E-tailer cuts licensing costs with Linux server

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E-tailer cuts licensing costs with Linux server

Computer Weekly Staff

An online retailer has saved more than £56,000 in software licensing costs after moving its IT platform from Microsoft Windows to Linux.

Iwantoneofthose.com, an e-business retailer launched in 2000, has moved its Hewlett-Packard servers, which manage accounting, transaction, product catalogue and warehouse management, from Windows Server 2003 to Novell's SuSE Linux Enterprise Server.

"Under a Linux environment our server software licensing costs are a tenth of what it was costing us under Microsoft," said Angus Gow, programme director at Iwantoneofthose.com.

The business, which employs 50 staff, has also reduced IT staff costs by £15,000 per head by hiring Linux administrators rather than Microsoft administrators to manage its servers, said Gow.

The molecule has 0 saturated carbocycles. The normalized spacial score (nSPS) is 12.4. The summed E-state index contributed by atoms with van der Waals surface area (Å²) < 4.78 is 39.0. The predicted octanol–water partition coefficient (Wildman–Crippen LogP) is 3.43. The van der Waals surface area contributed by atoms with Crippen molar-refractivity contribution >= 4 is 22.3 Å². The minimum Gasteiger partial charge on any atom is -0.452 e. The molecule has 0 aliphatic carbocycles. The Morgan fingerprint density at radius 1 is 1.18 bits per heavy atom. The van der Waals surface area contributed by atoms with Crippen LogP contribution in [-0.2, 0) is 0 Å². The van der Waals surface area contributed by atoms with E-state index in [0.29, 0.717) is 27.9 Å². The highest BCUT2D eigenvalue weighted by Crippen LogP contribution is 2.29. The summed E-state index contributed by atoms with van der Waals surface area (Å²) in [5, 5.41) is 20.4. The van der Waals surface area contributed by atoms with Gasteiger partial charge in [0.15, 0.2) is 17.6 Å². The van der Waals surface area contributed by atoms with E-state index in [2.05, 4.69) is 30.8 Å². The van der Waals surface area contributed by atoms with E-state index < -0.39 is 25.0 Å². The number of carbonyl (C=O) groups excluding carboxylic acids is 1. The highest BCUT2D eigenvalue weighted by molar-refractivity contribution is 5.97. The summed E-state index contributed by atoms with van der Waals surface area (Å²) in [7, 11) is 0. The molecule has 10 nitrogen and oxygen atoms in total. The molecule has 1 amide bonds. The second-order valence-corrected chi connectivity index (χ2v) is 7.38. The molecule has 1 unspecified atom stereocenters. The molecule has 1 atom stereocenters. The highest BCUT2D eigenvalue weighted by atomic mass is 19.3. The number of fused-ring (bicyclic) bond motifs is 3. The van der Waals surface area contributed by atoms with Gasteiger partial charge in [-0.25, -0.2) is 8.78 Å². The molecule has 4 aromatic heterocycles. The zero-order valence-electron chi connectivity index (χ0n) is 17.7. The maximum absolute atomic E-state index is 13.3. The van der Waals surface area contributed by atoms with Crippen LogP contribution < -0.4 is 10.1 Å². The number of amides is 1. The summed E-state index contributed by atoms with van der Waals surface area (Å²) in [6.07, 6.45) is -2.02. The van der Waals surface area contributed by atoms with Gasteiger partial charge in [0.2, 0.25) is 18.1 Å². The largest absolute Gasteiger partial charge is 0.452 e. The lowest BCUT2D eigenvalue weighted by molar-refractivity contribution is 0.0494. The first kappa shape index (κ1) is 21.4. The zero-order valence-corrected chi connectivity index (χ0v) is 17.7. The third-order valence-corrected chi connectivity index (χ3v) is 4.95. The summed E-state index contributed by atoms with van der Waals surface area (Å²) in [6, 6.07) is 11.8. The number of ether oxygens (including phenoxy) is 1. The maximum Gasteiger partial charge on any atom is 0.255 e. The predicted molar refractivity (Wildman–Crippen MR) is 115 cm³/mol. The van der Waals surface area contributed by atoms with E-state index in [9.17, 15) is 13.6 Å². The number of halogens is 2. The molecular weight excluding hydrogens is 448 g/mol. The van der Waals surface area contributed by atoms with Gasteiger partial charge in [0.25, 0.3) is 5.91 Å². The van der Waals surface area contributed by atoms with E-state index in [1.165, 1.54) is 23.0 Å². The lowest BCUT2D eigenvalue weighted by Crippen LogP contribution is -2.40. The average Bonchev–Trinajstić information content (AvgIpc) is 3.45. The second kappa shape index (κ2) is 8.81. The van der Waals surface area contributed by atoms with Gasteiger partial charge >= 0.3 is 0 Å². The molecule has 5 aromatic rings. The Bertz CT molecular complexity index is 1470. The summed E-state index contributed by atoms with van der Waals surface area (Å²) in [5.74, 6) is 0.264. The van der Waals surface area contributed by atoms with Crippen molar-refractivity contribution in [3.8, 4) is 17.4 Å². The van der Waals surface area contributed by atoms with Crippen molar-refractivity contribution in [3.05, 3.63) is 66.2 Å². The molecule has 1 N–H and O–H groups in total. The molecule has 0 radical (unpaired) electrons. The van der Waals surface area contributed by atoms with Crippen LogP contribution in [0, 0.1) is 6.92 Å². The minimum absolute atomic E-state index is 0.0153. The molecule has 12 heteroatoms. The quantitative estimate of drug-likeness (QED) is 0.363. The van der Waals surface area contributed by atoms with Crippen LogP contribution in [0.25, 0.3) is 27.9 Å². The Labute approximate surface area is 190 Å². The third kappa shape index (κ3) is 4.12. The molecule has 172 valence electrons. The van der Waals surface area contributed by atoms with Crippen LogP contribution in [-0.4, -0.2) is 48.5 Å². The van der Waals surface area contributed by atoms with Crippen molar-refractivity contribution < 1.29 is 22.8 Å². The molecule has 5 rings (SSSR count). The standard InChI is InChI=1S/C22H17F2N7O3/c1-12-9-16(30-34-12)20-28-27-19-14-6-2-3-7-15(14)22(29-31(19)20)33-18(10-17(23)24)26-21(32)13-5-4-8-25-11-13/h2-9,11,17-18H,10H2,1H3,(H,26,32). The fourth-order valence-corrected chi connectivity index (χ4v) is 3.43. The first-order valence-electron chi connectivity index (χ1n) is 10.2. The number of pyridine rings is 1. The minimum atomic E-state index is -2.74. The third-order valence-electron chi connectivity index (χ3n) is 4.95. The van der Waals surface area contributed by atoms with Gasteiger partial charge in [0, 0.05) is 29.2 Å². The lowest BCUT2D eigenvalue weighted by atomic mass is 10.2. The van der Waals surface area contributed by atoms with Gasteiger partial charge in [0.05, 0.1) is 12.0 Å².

As part of the project, the company replaced its Windows-compatible enterprise resource planning (ERP) system with an open-source Apache-based ERP system called "Open for Business".

The older Windows-compatible application, which cost £80,000 in licensing costs a year, had begun to crash when demand peaked at Christmas, and could not deal with more than 6,000 orders a day, said Gow. "By using an open-source ERP system, we also have no licensing costs," he said.

Moving to a SuSE Linux Enterprise Server has also enabled the company to extend the life of the four-year-old servers that were unable to run newer versions of Windows.

The online retailer has customised the Linux operating system so that these servers now run in clusters to provide processing support to its ERP application.

Gow said that Microsoft software is still used on the desktop, but that in January 2008 the company would also begin a review to look at migrating to open source alternatives.


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